This plugin is currently offering a free trial, along with an $8 per year commitment.
WordPress Zero Spam is an anti spam plugin that’s very easy to setup. There’s no need for any APIs or a complex setup process. It’s not quite as feature heavy as the other anti spam plugins on this list, but it’s free, quick to setup, and will get the job done.
This plugin helps block spam comments and spam account registration. Plus, it also integrates with Contact Form 7, BuddyPress, Gravity Forms, and Ninja Forms, so your site will be spam free regardless of which contact form plugin you’re using.
Spam comments can quickly clutter up your site, making it look unprofessional and driving real visitors away. Cleaning up all that spam after the fact is challenging. This means you should strongly consider putting a little upfront time into developing a strong anti-spam strategy.
Common Spam in blogs
Didn't find what you were looking for? Here are some of the most common questions about spam in blog:
What is blog spam?
Spam in blogs (also called simply blog spam, comment spam, or social spam) is a form of spamdexing. (Note that blogspam also has another meaning, namely the post of a blogger who creates posts that have no added value to them in order to submit them to other sites.)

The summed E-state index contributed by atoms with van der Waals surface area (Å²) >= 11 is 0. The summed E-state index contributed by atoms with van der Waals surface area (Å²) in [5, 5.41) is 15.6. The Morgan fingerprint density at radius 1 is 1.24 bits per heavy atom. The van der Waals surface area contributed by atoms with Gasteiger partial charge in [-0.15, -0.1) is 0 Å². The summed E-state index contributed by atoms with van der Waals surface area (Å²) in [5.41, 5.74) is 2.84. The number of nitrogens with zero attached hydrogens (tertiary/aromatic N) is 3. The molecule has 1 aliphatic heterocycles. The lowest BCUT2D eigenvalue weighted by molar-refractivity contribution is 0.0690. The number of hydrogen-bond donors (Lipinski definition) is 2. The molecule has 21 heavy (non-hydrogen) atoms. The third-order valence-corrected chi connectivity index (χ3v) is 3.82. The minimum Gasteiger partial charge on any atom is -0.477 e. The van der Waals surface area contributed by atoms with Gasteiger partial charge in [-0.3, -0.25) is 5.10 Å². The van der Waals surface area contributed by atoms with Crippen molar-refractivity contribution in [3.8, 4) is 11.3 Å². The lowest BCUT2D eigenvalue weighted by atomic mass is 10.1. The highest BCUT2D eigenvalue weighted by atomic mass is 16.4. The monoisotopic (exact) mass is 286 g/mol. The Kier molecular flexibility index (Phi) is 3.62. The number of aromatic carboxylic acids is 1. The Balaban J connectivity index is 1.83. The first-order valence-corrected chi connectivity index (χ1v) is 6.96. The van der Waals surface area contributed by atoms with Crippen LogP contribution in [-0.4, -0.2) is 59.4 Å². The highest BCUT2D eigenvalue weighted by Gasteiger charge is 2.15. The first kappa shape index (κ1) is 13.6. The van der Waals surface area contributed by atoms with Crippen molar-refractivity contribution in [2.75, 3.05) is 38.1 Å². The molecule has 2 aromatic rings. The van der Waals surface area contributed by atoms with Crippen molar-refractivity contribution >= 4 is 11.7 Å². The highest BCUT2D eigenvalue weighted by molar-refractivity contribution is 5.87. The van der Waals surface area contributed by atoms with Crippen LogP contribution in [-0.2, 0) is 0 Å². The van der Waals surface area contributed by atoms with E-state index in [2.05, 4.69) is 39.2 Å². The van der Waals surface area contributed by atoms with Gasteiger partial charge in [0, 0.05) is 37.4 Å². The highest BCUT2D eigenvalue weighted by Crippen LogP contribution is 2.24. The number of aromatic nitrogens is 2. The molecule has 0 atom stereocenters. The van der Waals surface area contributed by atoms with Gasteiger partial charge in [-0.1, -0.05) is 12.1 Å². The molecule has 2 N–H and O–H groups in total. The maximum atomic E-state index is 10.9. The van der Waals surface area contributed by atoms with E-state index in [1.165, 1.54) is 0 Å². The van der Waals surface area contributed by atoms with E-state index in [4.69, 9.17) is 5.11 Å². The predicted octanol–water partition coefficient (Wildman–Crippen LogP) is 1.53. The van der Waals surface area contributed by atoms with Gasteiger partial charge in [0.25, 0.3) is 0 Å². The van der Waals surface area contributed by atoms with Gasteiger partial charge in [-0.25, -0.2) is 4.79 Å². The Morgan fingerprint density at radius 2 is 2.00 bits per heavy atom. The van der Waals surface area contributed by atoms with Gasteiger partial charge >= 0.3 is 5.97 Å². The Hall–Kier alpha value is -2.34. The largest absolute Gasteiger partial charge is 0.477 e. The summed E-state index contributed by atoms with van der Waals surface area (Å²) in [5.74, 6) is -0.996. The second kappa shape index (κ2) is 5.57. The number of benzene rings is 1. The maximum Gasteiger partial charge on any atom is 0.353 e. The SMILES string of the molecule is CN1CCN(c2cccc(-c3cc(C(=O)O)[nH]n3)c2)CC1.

How do you know if comment is spam?
A genuine comment is fairly easy to spot, as it is personable, on subject, continues the discussion, refers to people within your company by name, etc. Spammers are getting good at seeming like quality comments, so here are a few things I do to verify if a comment is spam: Look for a real name and gravatar
What are spam comments?
A spam comment is one posted by a machine which automatically posts irrelevant comments. These may contain advertising or links to other websites. ... This will send a report to the people who deal with spam, who will review it and then take action to block the spammer if appropriate.
What spam post means?
Spam involves contacting people with unwanted content or requests. This includes sending bulk messages, excessively posting links or images to people's timelines and sending friend requests to people you don't know personally. Spam is sometimes spread through clicking on bad links or installing malicious software.
Why do I get spam comments on my blog?
Why you're getting spam comments. The whole reason why spammers leave spam comments on blogs is to link back to their own websites, so they can rank higher in the search results and get more traffic. Basically, people that are shamelessly and shadily promoting their websites.
Should blogs have comments?
Yes, some blogs may receive a slight boost in search traffic due to the comments section. But you'll need a good amount of high-quality, keyword-rich comments. Since blog comments don't have a huge effect on your traffic, they don't have a huge effect on your revenue either.
Is Akismet anti spam free?
Akismet is one of those WordPress anti-spam plugins which is not only essential, it's also highly recommended. It's an official free plugin by WordPress parent company Automattic and, if you aren't using it, you should be. Spam comments are nothing new